Extrinsic Motivation

Extrinsic Motivation

Extrinsic Motivation Definition

To be motivated is to be moved to take action. Extrinsic motivation refers to doing something not for its inherent enjoyment, but for a separable outcome (rewards).

An opposite type of motivation is intrinsic motivation, which refers to engaging in an activity for its pure enjoyment rather than for a separable result.

Extrinsic motivation


There are many examples of extrinsic motivation around us.

  • A student studies because they want to please their parents or avoid bad grades.
  • A child takes on chores to earn an extra allowance.
  • Workers put in extra time at work to earn a bonus.

These are all examples of extrinsic motivation because the outcomes are separable from the activity’s innate enjoyment or satisfaction.

Extrinsic Motivation Can Involve Internal Or External Rewards

The discussion on motivation can sometimes be confusing.

Sometimes intrinsic and internal motivation are used interchangeably in the media and even in academic publications.

It is important to know that internal and intrinsic are not synonymous. Neither are external and extrinsic.1

Internal rewards are produced within oneself, while external rewards are produced outside.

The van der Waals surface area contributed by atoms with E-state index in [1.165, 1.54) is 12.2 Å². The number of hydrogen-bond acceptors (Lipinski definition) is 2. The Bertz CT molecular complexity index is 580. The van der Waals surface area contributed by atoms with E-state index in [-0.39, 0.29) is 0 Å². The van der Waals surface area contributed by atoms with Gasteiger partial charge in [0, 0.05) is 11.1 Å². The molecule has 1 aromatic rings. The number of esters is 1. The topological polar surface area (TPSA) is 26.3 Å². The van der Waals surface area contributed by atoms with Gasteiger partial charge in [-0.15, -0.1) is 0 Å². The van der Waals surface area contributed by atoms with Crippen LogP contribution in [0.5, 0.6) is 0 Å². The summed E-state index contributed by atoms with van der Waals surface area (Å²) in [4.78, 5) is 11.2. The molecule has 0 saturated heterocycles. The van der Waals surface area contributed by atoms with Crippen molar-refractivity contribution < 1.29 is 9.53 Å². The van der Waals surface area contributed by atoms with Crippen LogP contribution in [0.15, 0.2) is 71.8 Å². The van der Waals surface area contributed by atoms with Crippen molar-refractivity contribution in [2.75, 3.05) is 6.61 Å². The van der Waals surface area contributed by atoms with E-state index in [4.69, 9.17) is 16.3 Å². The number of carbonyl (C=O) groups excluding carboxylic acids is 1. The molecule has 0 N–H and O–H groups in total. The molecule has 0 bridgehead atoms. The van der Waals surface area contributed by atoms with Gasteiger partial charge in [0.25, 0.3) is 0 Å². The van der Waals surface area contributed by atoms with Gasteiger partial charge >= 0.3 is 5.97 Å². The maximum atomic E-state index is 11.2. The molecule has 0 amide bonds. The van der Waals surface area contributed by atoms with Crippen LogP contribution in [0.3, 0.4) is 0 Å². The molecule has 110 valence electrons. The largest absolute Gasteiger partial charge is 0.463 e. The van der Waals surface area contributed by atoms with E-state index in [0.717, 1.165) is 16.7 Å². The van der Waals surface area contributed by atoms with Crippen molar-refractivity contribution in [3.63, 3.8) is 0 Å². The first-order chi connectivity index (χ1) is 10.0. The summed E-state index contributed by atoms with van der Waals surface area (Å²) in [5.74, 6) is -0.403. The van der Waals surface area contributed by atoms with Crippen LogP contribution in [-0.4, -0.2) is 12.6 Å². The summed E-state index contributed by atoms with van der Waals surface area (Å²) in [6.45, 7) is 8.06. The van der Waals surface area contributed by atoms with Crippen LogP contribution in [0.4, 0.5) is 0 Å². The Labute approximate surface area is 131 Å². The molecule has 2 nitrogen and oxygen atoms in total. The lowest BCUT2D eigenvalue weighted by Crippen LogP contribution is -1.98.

For example, if a child does homework to avoid being punished by his parents, the action is clearly caused by external “rewards”. He is doing it for a cause separate outcome of not being punished. This child is therefore externally and extrinsically motivated to do homework.

If, however, a child does homework because he wants to get good grades and later go to college. The cause, wanting good grades, for such action is internally produced. Since he doesn’t do the homework for its own enjoyment, he is extrinsically motivated. In this case, the child is internally and extrinsically motivated.

So extrinsic motivation can be caused by both internal and external rewards.

To avoid confusion, we can refer to them as psychological rewards (internal) and tangible rewards (external).

Importance Of Extrinsic Motivation